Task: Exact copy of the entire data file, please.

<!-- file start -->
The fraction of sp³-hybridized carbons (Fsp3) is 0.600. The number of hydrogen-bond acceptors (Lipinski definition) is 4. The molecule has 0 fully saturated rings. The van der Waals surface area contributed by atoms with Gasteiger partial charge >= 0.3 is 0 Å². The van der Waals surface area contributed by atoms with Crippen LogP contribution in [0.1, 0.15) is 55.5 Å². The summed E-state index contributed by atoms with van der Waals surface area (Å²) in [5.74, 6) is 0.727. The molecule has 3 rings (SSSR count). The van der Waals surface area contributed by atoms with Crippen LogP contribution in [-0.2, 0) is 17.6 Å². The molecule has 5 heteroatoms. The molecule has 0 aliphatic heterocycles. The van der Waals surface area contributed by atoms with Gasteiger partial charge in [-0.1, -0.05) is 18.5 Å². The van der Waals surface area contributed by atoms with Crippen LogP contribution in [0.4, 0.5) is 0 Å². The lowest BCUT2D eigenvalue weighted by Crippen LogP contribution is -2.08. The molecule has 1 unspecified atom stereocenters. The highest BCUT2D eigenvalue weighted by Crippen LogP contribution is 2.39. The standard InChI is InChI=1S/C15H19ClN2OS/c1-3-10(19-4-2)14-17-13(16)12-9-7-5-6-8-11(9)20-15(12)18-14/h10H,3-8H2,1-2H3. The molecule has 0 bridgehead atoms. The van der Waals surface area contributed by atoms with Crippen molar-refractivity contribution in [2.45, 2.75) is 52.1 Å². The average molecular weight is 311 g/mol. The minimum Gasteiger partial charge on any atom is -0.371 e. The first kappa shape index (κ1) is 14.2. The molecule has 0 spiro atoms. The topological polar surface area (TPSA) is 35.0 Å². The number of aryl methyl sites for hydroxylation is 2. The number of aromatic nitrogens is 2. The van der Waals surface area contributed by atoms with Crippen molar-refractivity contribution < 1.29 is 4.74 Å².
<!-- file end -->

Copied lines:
The fraction of sp³-hybridized carbons (Fsp3) is 0.600. The number of hydrogen-bond acceptors (Lipinski definition) is 4. The molecule has 0 fully saturated rings. The van der Waals surface area contributed by atoms with Gasteiger partial charge >= 0.3 is 0 Å². The van der Waals surface area contributed by atoms with Crippen LogP contribution in [0.1, 0.15) is 55.5 Å². The summed E-state index contributed by atoms with van der Waals surface area (Å²) in [5.74, 6) is 0.727. The molecule has 3 rings (SSSR count). The van der Waals surface area contributed by atoms with Crippen LogP contribution in [-0.2, 0) is 17.6 Å². The molecule has 5 heteroatoms. The molecule has 0 aliphatic heterocycles. The van der Waals surface area contributed by atoms with Gasteiger partial charge in [-0.1, -0.05) is 18.5 Å². The van der Waals surface area contributed by atoms with Crippen LogP contribution in [0.4, 0.5) is 0 Å². The lowest BCUT2D eigenvalue weighted by Crippen LogP contribution is -2.08. The molecule has 1 unspecified atom stereocenters. The highest BCUT2D eigenvalue weighted by Crippen LogP contribution is 2.39. The standard InChI is InChI=1S/C15H19ClN2OS/c1-3-10(19-4-2)14-17-13(16)12-9-7-5-6-8-11(9)20-15(12)18-14/h10H,3-8H2,1-2H3. The molecule has 0 bridgehead atoms. The van der Waals surface area contributed by atoms with Crippen molar-refractivity contribution in [2.45, 2.75) is 52.1 Å². The average molecular weight is 311 g/mol. The minimum Gasteiger partial charge on any atom is -0.371 e. The first kappa shape index (κ1) is 14.2. The molecule has 0 spiro atoms. The topological polar surface area (TPSA) is 35.0 Å². The number of aryl methyl sites for hydroxylation is 2. The number of aromatic nitrogens is 2. The van der Waals surface area contributed by atoms with Crippen molar-refractivity contribution < 1.29 is 4.74 Å².